Expert Answer:Harris And The Eastern Religions Philosophy Essay

  

Solved by verified expert:Choose ONE of the following questions:Option #1The Point of the LegendsThe details of Gautama’s life are entirely enshrouded in legend, and legend characteristically heavy with tendentious interpretation. Thus, for instance, the Four Passing Sights are rather spectacular, if somewhat obvious interpolations of doctrine. Similarly one might wonder the significance of the Gautama’s activities between the Great Going Forth and the Awakening. What’s the point, would you say?Option #2Harris and Eastern ReligionsApparently Sam Harris’ critique of religion is meant to be more harshly directed toward Judaism, Christianity, and Islam, than against Hinduism and Buddhism, true? How do you account for the fact that he seems so much more sympathetic to those “Eastern” religions, than to the great ‘Western” monotheisms?Instructions:Note: if you have no discipline to read and do not think critically, do not take this assignment. The essay must answer the question directly. Must have CRITICAL thoughts and DEEP analysis, Remember is philosophy.Requirements:1- The essay must have 500 to 600 words. -Good grammar and a structuring of sentences-.2- You must choose ONE of the two questions. 3- You must read the article BEFORE answering. Do not copy anything from the internet. They must be YOUR Own Thoughts.4- Do not cite too much. With one or two citations is enough.5- Read the articles.6- NOTE you must do the essay of 500 0r 600 words and send me an overall summary. * The professor in the middle of the week going to insert in my canvas a voice to explain how we can improve or critical writing. I will send you that voice so you can write how he want. You may noticed that I gave you 4 days to complete the assignment and this is the reason.
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hell were quenched. Even the cries of the beasts were hushed as peace
encircled the earth. Only Mara, the Evil One, did not rejoice.
III. Buddhism
The Man Who Woke Up
Buddhism begins with a man. In his later years, when India was afire
with his message and kings themselves were bowing before him,
people came to him even as they were to come to Jesus asking what he
was. 1 How many people have provoked this question—not “Who are
you?” with respect to name, origin, or ancestry, but “What are you?
What order of being do you belong to? What species do you
represent?” Not Caesar, certainly. Not Napoleon, or even Socrates.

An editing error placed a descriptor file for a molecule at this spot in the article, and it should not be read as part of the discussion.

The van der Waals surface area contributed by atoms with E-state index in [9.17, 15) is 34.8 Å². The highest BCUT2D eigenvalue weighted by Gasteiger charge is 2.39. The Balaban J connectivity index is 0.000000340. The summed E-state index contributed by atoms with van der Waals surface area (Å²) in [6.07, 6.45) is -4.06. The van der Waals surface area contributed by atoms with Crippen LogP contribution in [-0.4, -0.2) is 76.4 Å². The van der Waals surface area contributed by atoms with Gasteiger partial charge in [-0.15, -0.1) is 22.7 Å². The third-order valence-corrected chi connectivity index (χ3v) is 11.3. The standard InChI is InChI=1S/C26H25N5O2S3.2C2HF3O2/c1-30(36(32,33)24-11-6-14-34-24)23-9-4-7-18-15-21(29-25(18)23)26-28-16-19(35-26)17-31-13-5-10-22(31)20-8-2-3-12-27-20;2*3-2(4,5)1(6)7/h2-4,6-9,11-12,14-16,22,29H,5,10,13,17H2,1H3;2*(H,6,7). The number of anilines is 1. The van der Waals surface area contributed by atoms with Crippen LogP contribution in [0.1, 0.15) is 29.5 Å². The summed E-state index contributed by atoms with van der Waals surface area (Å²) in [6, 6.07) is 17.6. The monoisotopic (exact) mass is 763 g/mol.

Only two: Jesus and Buddha. When the people carried their
puzzlement to the Buddha himself, the answer he gave provided an
identity for his entire message.
“Are you a god?” they asked. “No.” “An angel?” “No.” “A saint?”
“No.” “Then what are you?”
Buddha answered, “I am awake.”
His answer became his title, for this is what Buddha means. The
Sanskrit root budh denotes both to wake up and to know. Buddha,
then, means the “Enlightened One,” or the “Awakened One.” While
the rest of the world was wrapped in the womb of sleep, dreaming a
dream known as the waking state of human life, one of their number
roused himself. Buddhism begins with a man who shook off the daze,
the doze, the dream-like vagaries of ordinary awareness. It begins with
a man who woke up.
His life has become encased in loving legend. We are told that the
worlds were flooded with light at his birth. The blind so longed to see
his glory that they received their sight; the deaf and mute conversed in
ecstasy of the things that were to come. Crooked became straight; the
lame walked. Prisoners were freed from their chains and the fires of
The historical facts of his life are roughly these: He was born around
563 B.C. in what is now Nepal, near the Indian border. His full name
was Siddhartha Gautama of the Sakyas. Siddhartha was his given
name, Gautama his surname, and Sakya the name of the clan to which
his family belonged. His father was a king, but as there were then
many kingdoms in the subcontinent of India, it would be more
accurate to think of him as a feudal lord. By the standards of the day
his upbringing was luxurious. “I wore garments of silk and my
attendants held a white umbrella over me. My unguents were always
from Banaras.” He appears to have been exceptionally handsome, for
there are numerous references to “the perfection of his visible body.”
At sixteen he married a neighboring princess, Yasodhara, who bore a
son whom they called Rahula.
He was, in short, a man who seemed to have everything: family, “the
venerable Gautama is well born on both sides, of pure descent”;
appearance, “handsome, inspiring trust, gifted with great beauty of
complexion, fair in color, fine in presence, stately to behold”; wealth,
“he had elephants and silver ornaments for his elephants.” He had a
model wife, “majestic as a queen of heaven, constant ever, cheerful
night and day, full of dignity and exceeding grace,” who bore him a
beautiful son. In addition, as heir to his father’s throne, he was
destined for fame and power.
Despite all this there settled over him in his twenties a discontent,
which was to lead to a complete break with his worldly estate.
The source of his discontent is impounded in the legend of The Four
Passing Sights, one of the most celebrated calls to adventure in all
world literature. When Siddhartha was born, so this story runs, his
Huston Smith: “Buddhism” – page 1 of 45